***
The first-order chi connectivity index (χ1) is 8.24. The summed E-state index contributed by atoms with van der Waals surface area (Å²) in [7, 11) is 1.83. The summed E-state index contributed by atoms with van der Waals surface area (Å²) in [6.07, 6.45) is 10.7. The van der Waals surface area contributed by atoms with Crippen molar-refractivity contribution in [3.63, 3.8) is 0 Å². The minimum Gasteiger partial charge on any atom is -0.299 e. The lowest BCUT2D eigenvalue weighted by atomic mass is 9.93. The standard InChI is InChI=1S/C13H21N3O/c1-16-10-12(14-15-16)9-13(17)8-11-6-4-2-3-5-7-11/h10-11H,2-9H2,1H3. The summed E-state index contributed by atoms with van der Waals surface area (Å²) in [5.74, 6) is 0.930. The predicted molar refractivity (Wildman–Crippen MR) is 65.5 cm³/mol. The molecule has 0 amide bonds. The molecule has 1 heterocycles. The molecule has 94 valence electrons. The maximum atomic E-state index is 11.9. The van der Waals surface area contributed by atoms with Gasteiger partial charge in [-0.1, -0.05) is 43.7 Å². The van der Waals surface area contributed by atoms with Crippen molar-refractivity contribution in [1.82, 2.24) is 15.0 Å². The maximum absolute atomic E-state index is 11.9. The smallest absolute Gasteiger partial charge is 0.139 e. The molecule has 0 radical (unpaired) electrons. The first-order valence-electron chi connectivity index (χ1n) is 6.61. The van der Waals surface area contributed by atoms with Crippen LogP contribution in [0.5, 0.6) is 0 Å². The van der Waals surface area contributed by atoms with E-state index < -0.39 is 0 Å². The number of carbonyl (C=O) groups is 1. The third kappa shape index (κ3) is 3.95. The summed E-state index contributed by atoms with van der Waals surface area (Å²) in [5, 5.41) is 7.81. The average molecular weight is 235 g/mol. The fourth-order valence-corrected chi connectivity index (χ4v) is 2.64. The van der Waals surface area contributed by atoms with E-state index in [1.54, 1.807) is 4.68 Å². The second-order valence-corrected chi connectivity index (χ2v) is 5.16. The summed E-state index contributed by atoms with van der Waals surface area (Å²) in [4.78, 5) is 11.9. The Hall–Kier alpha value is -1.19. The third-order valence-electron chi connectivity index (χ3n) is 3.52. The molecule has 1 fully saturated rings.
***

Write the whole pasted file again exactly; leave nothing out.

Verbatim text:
The first-order chi connectivity index (χ1) is 8.24. The summed E-state index contributed by atoms with van der Waals surface area (Å²) in [7, 11) is 1.83. The summed E-state index contributed by atoms with van der Waals surface area (Å²) in [6.07, 6.45) is 10.7. The van der Waals surface area contributed by atoms with Crippen molar-refractivity contribution in [3.63, 3.8) is 0 Å². The minimum Gasteiger partial charge on any atom is -0.299 e. The lowest BCUT2D eigenvalue weighted by atomic mass is 9.93. The standard InChI is InChI=1S/C13H21N3O/c1-16-10-12(14-15-16)9-13(17)8-11-6-4-2-3-5-7-11/h10-11H,2-9H2,1H3. The summed E-state index contributed by atoms with van der Waals surface area (Å²) in [5.74, 6) is 0.930. The predicted molar refractivity (Wildman–Crippen MR) is 65.5 cm³/mol. The molecule has 0 amide bonds. The molecule has 1 heterocycles. The molecule has 94 valence electrons. The maximum atomic E-state index is 11.9. The van der Waals surface area contributed by atoms with Gasteiger partial charge in [-0.1, -0.05) is 43.7 Å². The van der Waals surface area contributed by atoms with Crippen molar-refractivity contribution in [1.82, 2.24) is 15.0 Å². The maximum absolute atomic E-state index is 11.9. The smallest absolute Gasteiger partial charge is 0.139 e. The molecule has 0 radical (unpaired) electrons. The first-order valence-electron chi connectivity index (χ1n) is 6.61. The van der Waals surface area contributed by atoms with Crippen LogP contribution in [0.5, 0.6) is 0 Å². The van der Waals surface area contributed by atoms with E-state index < -0.39 is 0 Å². The number of carbonyl (C=O) groups is 1. The third kappa shape index (κ3) is 3.95. The summed E-state index contributed by atoms with van der Waals surface area (Å²) in [5, 5.41) is 7.81. The average molecular weight is 235 g/mol. The fourth-order valence-corrected chi connectivity index (χ4v) is 2.64. The van der Waals surface area contributed by atoms with E-state index in [1.54, 1.807) is 4.68 Å². The second-order valence-corrected chi connectivity index (χ2v) is 5.16. The summed E-state index contributed by atoms with van der Waals surface area (Å²) in [4.78, 5) is 11.9. The Hall–Kier alpha value is -1.19. The third-order valence-electron chi connectivity index (χ3n) is 3.52. The molecule has 1 fully saturated rings.